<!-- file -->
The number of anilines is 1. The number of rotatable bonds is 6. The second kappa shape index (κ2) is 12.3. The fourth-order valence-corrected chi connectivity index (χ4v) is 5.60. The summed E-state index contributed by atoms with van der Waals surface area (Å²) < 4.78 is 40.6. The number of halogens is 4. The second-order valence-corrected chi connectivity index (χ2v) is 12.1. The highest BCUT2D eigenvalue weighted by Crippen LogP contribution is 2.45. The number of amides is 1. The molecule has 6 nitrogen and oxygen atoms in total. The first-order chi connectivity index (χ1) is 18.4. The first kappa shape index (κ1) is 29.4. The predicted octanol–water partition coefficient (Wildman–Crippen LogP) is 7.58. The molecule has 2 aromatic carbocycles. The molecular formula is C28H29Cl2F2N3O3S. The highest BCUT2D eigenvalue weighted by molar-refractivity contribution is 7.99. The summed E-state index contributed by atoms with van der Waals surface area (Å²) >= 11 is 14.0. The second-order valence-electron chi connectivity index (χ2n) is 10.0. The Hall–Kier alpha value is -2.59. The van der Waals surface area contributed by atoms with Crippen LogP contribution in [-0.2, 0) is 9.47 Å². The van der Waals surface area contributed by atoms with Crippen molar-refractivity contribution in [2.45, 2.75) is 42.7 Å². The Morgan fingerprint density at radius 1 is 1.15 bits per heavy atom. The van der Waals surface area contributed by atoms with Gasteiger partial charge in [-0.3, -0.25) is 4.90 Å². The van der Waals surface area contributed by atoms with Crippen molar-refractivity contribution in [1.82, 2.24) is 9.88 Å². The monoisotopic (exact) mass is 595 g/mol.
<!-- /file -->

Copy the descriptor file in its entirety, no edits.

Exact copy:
The number of anilines is 1. The number of rotatable bonds is 6. The second kappa shape index (κ2) is 12.3. The fourth-order valence-corrected chi connectivity index (χ4v) is 5.60. The summed E-state index contributed by atoms with van der Waals surface area (Å²) < 4.78 is 40.6. The number of halogens is 4. The second-order valence-corrected chi connectivity index (χ2v) is 12.1. The highest BCUT2D eigenvalue weighted by Crippen LogP contribution is 2.45. The number of amides is 1. The molecule has 6 nitrogen and oxygen atoms in total. The first-order chi connectivity index (χ1) is 18.4. The first kappa shape index (κ1) is 29.4. The predicted octanol–water partition coefficient (Wildman–Crippen LogP) is 7.58. The molecule has 2 aromatic carbocycles. The molecular formula is C28H29Cl2F2N3O3S. The highest BCUT2D eigenvalue weighted by molar-refractivity contribution is 7.99. The summed E-state index contributed by atoms with van der Waals surface area (Å²) >= 11 is 14.0. The second-order valence-electron chi connectivity index (χ2n) is 10.0. The Hall–Kier alpha value is -2.59. The van der Waals surface area contributed by atoms with Crippen LogP contribution in [-0.2, 0) is 9.47 Å². The van der Waals surface area contributed by atoms with Crippen molar-refractivity contribution in [2.45, 2.75) is 42.7 Å². The Morgan fingerprint density at radius 1 is 1.15 bits per heavy atom. The van der Waals surface area contributed by atoms with Gasteiger partial charge in [-0.3, -0.25) is 4.90 Å². The van der Waals surface area contributed by atoms with Crippen molar-refractivity contribution in [1.82, 2.24) is 9.88 Å². The monoisotopic (exact) mass is 595 g/mol.